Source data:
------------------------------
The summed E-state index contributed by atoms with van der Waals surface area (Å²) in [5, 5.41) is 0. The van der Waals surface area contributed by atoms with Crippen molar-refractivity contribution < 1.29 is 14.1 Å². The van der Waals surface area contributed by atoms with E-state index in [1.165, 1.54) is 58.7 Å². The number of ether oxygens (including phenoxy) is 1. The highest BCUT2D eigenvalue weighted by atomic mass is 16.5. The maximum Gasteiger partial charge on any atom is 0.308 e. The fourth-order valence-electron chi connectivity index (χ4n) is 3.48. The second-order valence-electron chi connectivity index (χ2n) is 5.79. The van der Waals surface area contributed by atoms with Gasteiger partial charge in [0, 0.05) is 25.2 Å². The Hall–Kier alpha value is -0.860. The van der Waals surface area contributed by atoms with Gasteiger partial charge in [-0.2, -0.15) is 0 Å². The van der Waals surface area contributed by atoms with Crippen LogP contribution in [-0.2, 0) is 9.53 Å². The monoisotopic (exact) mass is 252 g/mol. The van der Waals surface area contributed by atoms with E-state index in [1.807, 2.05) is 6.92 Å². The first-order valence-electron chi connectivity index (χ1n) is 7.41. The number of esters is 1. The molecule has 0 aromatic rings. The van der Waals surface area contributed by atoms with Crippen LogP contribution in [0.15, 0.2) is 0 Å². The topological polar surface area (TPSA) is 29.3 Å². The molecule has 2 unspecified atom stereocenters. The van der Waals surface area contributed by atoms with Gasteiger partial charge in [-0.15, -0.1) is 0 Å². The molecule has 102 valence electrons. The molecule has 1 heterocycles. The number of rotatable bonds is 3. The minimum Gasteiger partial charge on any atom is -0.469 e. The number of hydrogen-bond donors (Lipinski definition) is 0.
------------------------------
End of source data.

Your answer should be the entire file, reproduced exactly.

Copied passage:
The summed E-state index contributed by atoms with van der Waals surface area (Å²) in [5, 5.41) is 0. The van der Waals surface area contributed by atoms with Crippen molar-refractivity contribution < 1.29 is 14.1 Å². The van der Waals surface area contributed by atoms with E-state index in [1.165, 1.54) is 58.7 Å². The number of ether oxygens (including phenoxy) is 1. The highest BCUT2D eigenvalue weighted by atomic mass is 16.5. The maximum Gasteiger partial charge on any atom is 0.308 e. The fourth-order valence-electron chi connectivity index (χ4n) is 3.48. The second-order valence-electron chi connectivity index (χ2n) is 5.79. The van der Waals surface area contributed by atoms with Gasteiger partial charge in [0, 0.05) is 25.2 Å². The Hall–Kier alpha value is -0.860. The van der Waals surface area contributed by atoms with Gasteiger partial charge in [-0.2, -0.15) is 0 Å². The van der Waals surface area contributed by atoms with Crippen LogP contribution in [-0.2, 0) is 9.53 Å². The monoisotopic (exact) mass is 252 g/mol. The van der Waals surface area contributed by atoms with E-state index in [1.807, 2.05) is 6.92 Å². The first-order valence-electron chi connectivity index (χ1n) is 7.41. The number of esters is 1. The molecule has 0 aromatic rings. The van der Waals surface area contributed by atoms with Crippen LogP contribution in [0.15, 0.2) is 0 Å². The topological polar surface area (TPSA) is 29.3 Å². The molecule has 2 unspecified atom stereocenters. The van der Waals surface area contributed by atoms with Gasteiger partial charge in [-0.15, -0.1) is 0 Å². The molecule has 102 valence electrons. The molecule has 1 heterocycles. The number of rotatable bonds is 3. The minimum Gasteiger partial charge on any atom is -0.469 e. The number of hydrogen-bond donors (Lipinski definition) is 0.